Evidation: Evidation is building a data analysis platform that utilizes real time behavior data to enable new clinical insight.
Concerto HealthAI: Concerto HealthAI is using real world data and evidence to provide insight to both providers and trial Sponsors to enable precision oncology.
Nference: Nference is building a platform to enable once siloed and unstructured health data into structured data that allows for analysis and insight. Nference has a partnership with Mayo Clinic to enable more effective clinical decisions support.
OM1: OM1’s data allows stakeholders to access massive amounts of data to enable providers to more precisely treat patients based on real world evidence.
Litmus Health: Litmus Health allows for real world data collected from wearables in clinical trials to be standardized in ways that make it easy for analysis and regulatory submission
Verana Health: Verana Health is working to create the largest standardized clinical database of real world data in order to run analysis to draw insight for providers.
Flatiron Health (acquired by Roche): Flatiron Health is working to transform oncology by using real world data generated from EHRs across the US that allows researchers to use synthetic control arms in their clinical trials. Additionally, they have created an Epic App that allows for physicians to see evidence based therapy options and pulls appropriate clinical trials for each patient based on the EHR data.
Embleema: Embleema has created a platform that allows for real world data collection, analysis and data preparation for regulatory submission.
TriNetX: TriNetX allows for researchers to use its real world longitudinal data platform to accelerate clinical research..
Syapse: Syapse is transforming cancer care by utilizing real world evidence that allows physicians to make personalized care decisions.
Verantos: Verantos has created a “turn key” data platform that allows researchers to use real world data for label expansion and for care teams to run pragmatic clinical trials to develop more personalized care plans for complex patients.
COTA: COTA analyzes real world data from multiple sources to allow for providers to offer more personalized care to cancer patients.
In 2016, 21st Century Cures Act forced the FDA to develop guidelines on the use of RWD in medical intervention submission. In late 2018, the FDA established the Framework for the Real World Evidence Program. Additionally, in May 2019, FDA released a draft guidance for submitting RWD for the medical intervention approval process. With the combination of FDA progress, the CMS push for interoperability, and the tech advancements outlined above, use of RWD and RWE is set to rapidly mature over the next couple of years.
Resources to Learn More
FDA Framework for RWE Program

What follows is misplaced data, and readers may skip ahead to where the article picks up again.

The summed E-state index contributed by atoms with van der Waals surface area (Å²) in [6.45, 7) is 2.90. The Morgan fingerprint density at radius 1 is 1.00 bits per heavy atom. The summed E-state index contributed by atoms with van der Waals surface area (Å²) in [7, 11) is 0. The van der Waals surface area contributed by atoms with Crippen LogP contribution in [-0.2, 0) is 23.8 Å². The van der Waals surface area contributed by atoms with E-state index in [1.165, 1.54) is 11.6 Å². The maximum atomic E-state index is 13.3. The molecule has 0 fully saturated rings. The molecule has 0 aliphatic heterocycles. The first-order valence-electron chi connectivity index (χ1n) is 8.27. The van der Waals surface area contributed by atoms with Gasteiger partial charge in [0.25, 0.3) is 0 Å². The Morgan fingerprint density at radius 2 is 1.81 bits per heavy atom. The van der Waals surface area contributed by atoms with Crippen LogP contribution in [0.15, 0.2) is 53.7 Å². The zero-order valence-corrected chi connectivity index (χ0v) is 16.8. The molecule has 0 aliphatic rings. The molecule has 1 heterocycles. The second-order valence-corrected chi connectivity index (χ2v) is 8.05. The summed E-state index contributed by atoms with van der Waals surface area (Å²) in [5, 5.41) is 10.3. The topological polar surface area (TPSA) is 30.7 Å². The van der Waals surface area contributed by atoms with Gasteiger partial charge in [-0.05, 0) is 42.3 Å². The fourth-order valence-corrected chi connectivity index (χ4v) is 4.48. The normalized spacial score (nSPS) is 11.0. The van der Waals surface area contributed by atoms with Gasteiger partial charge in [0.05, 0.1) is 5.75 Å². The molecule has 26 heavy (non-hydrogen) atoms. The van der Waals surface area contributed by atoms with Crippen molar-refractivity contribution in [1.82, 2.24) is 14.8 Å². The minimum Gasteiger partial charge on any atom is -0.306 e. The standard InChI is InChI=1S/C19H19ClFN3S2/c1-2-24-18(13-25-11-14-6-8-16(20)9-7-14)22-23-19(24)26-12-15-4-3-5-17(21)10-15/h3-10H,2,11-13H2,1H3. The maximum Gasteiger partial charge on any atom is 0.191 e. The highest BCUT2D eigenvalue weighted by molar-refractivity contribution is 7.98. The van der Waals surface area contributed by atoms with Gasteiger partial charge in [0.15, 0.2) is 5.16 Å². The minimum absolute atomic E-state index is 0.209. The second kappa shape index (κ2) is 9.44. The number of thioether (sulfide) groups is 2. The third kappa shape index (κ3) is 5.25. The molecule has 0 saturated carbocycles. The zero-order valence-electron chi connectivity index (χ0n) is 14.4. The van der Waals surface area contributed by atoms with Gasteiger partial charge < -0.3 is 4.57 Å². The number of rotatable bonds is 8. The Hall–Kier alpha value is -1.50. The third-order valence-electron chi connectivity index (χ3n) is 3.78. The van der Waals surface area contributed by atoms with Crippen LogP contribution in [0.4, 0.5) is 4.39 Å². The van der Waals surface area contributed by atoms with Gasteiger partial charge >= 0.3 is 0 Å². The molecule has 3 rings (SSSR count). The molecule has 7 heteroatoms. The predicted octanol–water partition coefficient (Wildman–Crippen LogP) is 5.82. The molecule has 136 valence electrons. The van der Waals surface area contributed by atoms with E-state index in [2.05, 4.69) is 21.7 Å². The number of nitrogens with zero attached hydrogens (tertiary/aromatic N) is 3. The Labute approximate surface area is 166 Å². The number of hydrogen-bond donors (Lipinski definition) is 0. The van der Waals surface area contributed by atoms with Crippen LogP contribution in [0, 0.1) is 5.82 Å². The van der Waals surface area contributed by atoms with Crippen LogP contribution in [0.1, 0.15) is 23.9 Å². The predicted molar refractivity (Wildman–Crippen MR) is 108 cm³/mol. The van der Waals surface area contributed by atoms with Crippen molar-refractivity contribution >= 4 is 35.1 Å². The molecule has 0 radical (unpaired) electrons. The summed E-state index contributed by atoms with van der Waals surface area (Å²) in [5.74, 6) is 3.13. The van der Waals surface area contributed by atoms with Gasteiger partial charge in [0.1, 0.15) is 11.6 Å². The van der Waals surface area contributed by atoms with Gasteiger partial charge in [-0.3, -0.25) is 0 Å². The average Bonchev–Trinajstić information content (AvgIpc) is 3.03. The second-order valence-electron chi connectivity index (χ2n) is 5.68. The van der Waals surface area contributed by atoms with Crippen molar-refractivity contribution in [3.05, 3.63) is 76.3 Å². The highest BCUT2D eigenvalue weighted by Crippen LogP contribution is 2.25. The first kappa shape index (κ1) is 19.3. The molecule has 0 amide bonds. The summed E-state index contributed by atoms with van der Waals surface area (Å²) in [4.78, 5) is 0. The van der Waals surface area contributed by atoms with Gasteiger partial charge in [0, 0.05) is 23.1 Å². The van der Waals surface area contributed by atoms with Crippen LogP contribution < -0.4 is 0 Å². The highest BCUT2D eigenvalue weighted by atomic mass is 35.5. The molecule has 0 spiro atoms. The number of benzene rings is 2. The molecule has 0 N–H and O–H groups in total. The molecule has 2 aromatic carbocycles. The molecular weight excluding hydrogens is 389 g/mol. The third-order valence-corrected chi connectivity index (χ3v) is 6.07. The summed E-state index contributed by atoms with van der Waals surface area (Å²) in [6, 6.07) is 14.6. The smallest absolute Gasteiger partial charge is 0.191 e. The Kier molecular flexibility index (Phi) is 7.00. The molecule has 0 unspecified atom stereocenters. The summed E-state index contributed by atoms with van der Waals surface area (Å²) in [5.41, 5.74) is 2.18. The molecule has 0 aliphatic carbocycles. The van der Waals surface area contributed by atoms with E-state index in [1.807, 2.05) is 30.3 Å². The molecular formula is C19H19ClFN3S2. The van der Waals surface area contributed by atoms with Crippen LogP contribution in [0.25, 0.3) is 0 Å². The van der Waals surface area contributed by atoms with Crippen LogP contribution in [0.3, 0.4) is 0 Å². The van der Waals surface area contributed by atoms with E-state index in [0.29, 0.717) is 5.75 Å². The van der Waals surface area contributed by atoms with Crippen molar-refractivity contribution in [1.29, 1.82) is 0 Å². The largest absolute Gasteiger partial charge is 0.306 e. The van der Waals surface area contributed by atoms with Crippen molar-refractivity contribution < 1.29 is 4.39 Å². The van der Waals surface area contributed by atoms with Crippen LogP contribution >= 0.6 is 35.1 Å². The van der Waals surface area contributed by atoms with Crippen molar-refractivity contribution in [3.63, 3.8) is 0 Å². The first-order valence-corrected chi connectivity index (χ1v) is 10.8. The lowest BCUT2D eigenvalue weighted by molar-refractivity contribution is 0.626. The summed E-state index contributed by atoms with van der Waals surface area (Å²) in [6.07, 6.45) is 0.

NIH Textbook on Pragmatic Clinical Trials
Friends of Cancer Research “Establishing a Framework to Evaluate Real-World Endpoints”
Using Real World Evidence to Accelerate Safe and Effective Cures
Duke “Improving the Development and Use of Real-World Data and Evidence”
Want to read more of Jumpstart’s research on clinical trials?
“Virtual Clinical Trials: Selecting Biometric Monitoring Technologies” takes a look at how technology can help reduce clinical trial costs while making them more accessible and ‘patient-centric.’
FDA. Real World Evidence. https://www.fda.gov/science-research/science-and-research-special-topics/real-world-evidence
Clinical Trials Transformation Initiative. 2019. https://www.ctti-clinicaltrials.org/sites/www.ctti-clinicaltrials.org/files/rwd-recommendations_final.pdf
Weng, C., Batres, C., Borda, T., Weiskopf, N. G., Wilcox, A. B., Bigger, J. T., & Davidson, K. W. (2011). A real-time screening alert improves patient recruitment efficiency. AMIA … Annual Symposium proceedings. AMIA Symposium, 2011, 1489–1498.
Framework For FDA’S Real-World Evidence Program. https://www.fda.gov/media/120060/download
Marra, C., Chen, J.L., Coravos, A. et al. Quantifying the use of connected digital products in clinical research. npj Digit. Med. 3, 50 (2020). https://doi.org/10.1038/s41746-020-0259-x
Baumfeld Andre, E., Reynolds, R., Caubel, P., Azoulay, L., & Dreyer, N. A. (2019). Trial designs using real‐world data: The changing landscape of the regulatory approval process. Pharmacoepidemiology and Drug Safety.
Huron Consulting Group. https://www.huronconsultinggroup.com/resources/life-sciences/value-based-contracting-in-us
Breaking Down Barriers Between Clinical Trials and Clinical Care: Incorporating Real World Evidence into Regulatory Decision Making https://www.fda.gov/news-events/speeches-fda-officials/breaking-down-barriers-between-clinical-trials-and-clinical-care-incorporating-real-world-evidence
FDA. 2018 Drug Trials Snapshots Summary Report. https://www.fda.gov/media/120253/download
Katkade, V. B., Sanders, K. N., & Zou, K. H. (2018). Real world data: an opportunity to supplement existing evidence for the use of long-established medicines in health care decision making. Journal of multidisciplinary healthcare, 11, 295–304. https://doi.org/10.2147/JMDH.S160029
Cricket Health Whitepaper. https://www.crickethealth.com/download-white-paper/
Determining Real-World Data’s Fitness for Use and the Role of Reliability. Duke Margolis Center for Health Policy. https://healthpolicy.duke.edu/sites/default/files/u31/_determining_real-world_datas_fitness_for_use_and_the_role_of_reliability.pdf